“The apostles left the Sanhedrin, rejoicing because they had been counted worthy of suffering disgrace for the Name.” (Acts 5:41)
Peter and John had healed a cripple by the temple gates by invoking the name of Jesus. The Sanhedrin called them to account for their actions, ordering them not to speak in the name of Jesus in the future. They refused, and the Sanhedrin was furious, wanting to put them to death. A Pharisee, named Gamiliel cautioned them that if what the apostles were doing was of human origin, it would eventually fail, but if it was from God, the Sanhedrin may find themselves fighting against God.
Then in a phrase easily overlooked because it is a part of a larger story, the Book of Acts reports that the Sanhedrin “had them flogged” before they let them go. (Acts 5:40)
Imagine! For healing a lifelong cripple, the Sanhedrin had the apostles beaten with whips. In Roman times this was done by stripping the person of his clothes, tying his hands to a post and beating him with a whip that had leather straps and sometimes pieces of nails or other objects at the end of the straps to more deeply tear into someone’s flesh.
While we may step back in horror today at such cruelty, we are reminded of Jesus’ last Beatitude, “Blessed are you when people insult you, persecute you and falsely say all kinds of evil against you because of me. Rejoice and be glad, because great is your reward in heaven.” (Mt. 5:11-12)
And what was the apostle’s reaction to being flogged? Luke tells us that they rejoiced for having been worthy to suffer for the name of Jesus.
Several years ago at a colleague’s retirement party, I honored him for the way he treated people with care and respect. In doing so, I told Jesus’ parable of the Good Samaritan who came to the aid of someone who had been attacked by robbers and left to die by the side of the road. Apparently I unknowingly offended someone when I made reference in the story to a Levite and a Jewish priest who had passed by the person having been robbed. The next evening I received a threatening phone call. I was accused of maligning Jewish people and their religion, and that the caller said he would get even with me.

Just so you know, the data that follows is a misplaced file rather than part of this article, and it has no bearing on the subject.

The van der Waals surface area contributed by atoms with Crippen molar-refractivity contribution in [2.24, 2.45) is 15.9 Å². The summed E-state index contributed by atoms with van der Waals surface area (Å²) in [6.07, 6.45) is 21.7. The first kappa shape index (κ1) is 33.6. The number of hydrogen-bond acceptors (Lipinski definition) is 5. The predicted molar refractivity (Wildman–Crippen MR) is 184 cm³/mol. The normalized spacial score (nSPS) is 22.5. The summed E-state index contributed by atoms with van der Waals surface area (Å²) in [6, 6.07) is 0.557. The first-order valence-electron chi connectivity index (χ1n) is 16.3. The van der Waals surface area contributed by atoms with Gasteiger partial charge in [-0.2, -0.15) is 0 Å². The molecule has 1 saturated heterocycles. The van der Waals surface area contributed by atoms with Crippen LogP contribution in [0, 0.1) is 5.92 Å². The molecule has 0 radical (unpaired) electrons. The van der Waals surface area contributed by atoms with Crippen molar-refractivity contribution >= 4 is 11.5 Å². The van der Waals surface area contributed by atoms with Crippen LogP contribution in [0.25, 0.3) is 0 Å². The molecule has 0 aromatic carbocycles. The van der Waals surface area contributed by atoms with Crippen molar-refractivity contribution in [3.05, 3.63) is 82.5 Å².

The caller did not allow me to apologize or explain what I was trying to say with the parable, only that I should watch out because he was going to get even. I can’t say that I rejoiced like the apostles, not knowing how the caller was going to get even,
Of course, my small example does not begin to compare to the way Paul and other early Christians were persecuted, or for that matter, the millions of Christians that are being persecuted in the world today. Christianity Today International reports that 215 million Christians experience at least a high level of persecution. One example cited twenty-three Christian leaders that were killed in Mexico in 2017.
While Christians in our country have not experienced persecution as in some countries, we are not immune from this concern in view of societal trends dealing with life, marriage, and sexual conduct.
But Jesus says, “Blessed are those who are persecuted for righteousness, for theirs is the kingdom of heaven.” (Mt. 5:10)